The Juliusz Słowacki Theatre in Krakow (Polish: Teatr im. Juliusza Słowackiego w Krakowie), built between 1891-1893 on Holy Ghost Square in place of the former Holy Ghost Church, ranks among the most precious relics of a theatre architecture in Europe.
The building, designed by Jan Zawiejski, is maintained in an eclectic style with the emphasis on Neo-Baroque. This 19th-century theatre-opera house was the first construction in Krakow, where electric lighting was installed. Originally, the theatre was called Municipal Theatre (Teatr Miejski) and only in 1909 it was named after Polish poet Juliusz Słowacki. The main facade is decorated with an inscription: Kraków Narodowej Sztuce - which means - Krakow For the National Arts. The interiors of the building are painted with frescoes by the Viennese artist Anton Tuch and embellished with a splendid curtain by Henryk Siemiradzki. The official opening of the new theatre was held on October 21, 1893 at midday and from that moment this place has been operating continuously. At the first spectacle, fragments of Mickiewicz, Słowacki and Fredro were presented. During the next five weeks only Polish repertoire was staged.
The choice of location for the Słowacki Theatre was not without heated arguments. Finally, after many disputes, the Holy Ghost Square was chosen, which resulted in demolishing of many historic buildings. The Holy Ghost Church and other architectural landmarks of this area were strongly defended by Jan Matejko himself. When his protests appeared to be fruitless, the artist renounced the honorary citizenship of Krakow city and forbade to exhibit his paintings in Krakow.
At the turn of the 19th and 20th centuries, the Juliusz Słowacki Theatre was at its boom times. It was none other than Polish national playwright Stanisław Wyspiański who determined the unique position of this place. This great artist blessed with genius for poetry, painting, as well as stage designing, presented at the Municipal Theatre the majority of his works. The premiere of his 'Wesele' ('The Wedding') on 16 March 1901 is one of the most significant events in the history of Polish culture. In the interwar period, Słowacki Theatre managed to keep its high position, despite being among the greatest theatres of independent Poland such as these of Warsaw, Lviv and Vilnius. In 1921 the most prominent representative of Polish Avant-Garde of 20th century – Stanisław Ignacy Witkiewicz (Witkacy) - made his debut here. The premiere of his grotesque and full of absurd drama 'Tumor Mózgowicz' resulted in few compliments and the wave of criticism. Just before the outbreak of the World War II, Słowacki Theatre paid its respects to the free Fatherland with a patriotic spectacle of A Hymn to Polish Arms by L.H. Morstin, performed in the Wawel courtyard. After the war started in the autumn of 1939, the staff of the theatre was soon forced to leave the edifice. For the following five years the building housed a German theatre which was the object of Hitler's propaganda. The theatre reopened for Polish audience in February 1945. In 1980, shortly after the Polish Pope Jan Paweł II was elected for the Holy See, the Słowacki Theatre staged the world premiere of Karol Wojtyła's drama 'Our God's Brother' ('Brat naszego Boga'), which attracted great interest.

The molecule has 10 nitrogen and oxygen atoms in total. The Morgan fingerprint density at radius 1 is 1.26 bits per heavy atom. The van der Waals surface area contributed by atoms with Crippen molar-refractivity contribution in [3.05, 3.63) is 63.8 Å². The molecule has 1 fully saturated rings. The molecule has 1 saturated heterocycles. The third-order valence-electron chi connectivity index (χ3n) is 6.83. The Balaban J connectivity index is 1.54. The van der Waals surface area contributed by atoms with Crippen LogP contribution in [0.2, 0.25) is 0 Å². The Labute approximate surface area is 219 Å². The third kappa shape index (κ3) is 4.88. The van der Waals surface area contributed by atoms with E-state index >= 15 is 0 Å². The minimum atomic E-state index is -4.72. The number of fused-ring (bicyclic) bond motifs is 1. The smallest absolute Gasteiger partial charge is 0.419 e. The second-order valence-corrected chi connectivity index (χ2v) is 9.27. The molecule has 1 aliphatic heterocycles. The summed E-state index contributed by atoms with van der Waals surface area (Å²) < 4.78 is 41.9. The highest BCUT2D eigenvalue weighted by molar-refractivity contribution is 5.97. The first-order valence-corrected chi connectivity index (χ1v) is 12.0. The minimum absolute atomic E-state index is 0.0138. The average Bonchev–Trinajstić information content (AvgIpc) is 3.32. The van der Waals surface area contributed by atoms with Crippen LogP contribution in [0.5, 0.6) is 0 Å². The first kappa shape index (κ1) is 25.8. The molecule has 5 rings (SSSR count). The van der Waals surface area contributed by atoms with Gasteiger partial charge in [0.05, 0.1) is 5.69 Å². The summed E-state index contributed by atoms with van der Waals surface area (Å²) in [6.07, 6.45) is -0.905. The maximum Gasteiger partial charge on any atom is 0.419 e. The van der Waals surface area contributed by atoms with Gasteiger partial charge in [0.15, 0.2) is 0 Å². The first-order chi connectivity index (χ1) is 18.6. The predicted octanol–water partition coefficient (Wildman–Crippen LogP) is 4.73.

The Juliusz Słowacki Theatre in Krakow is recognized also as 'Krakow Salon' which gathers all honourable celebrants on occasions of anniversary parties of scholars and artists from different countries. What's more, the theatre regularly hosts international and domestic medical conferences. In 2016 Stanisław Wyspiański was chosen a spiritual guardian of this place. Nothing strange about that - it would be difficult to find more suitable patron, whom the theatre owes so much. Wyspiański's idea of searching for deeper meaning, turning back this place, Krakow and the whole Poland from mediocrity and conformity keeps inspiring.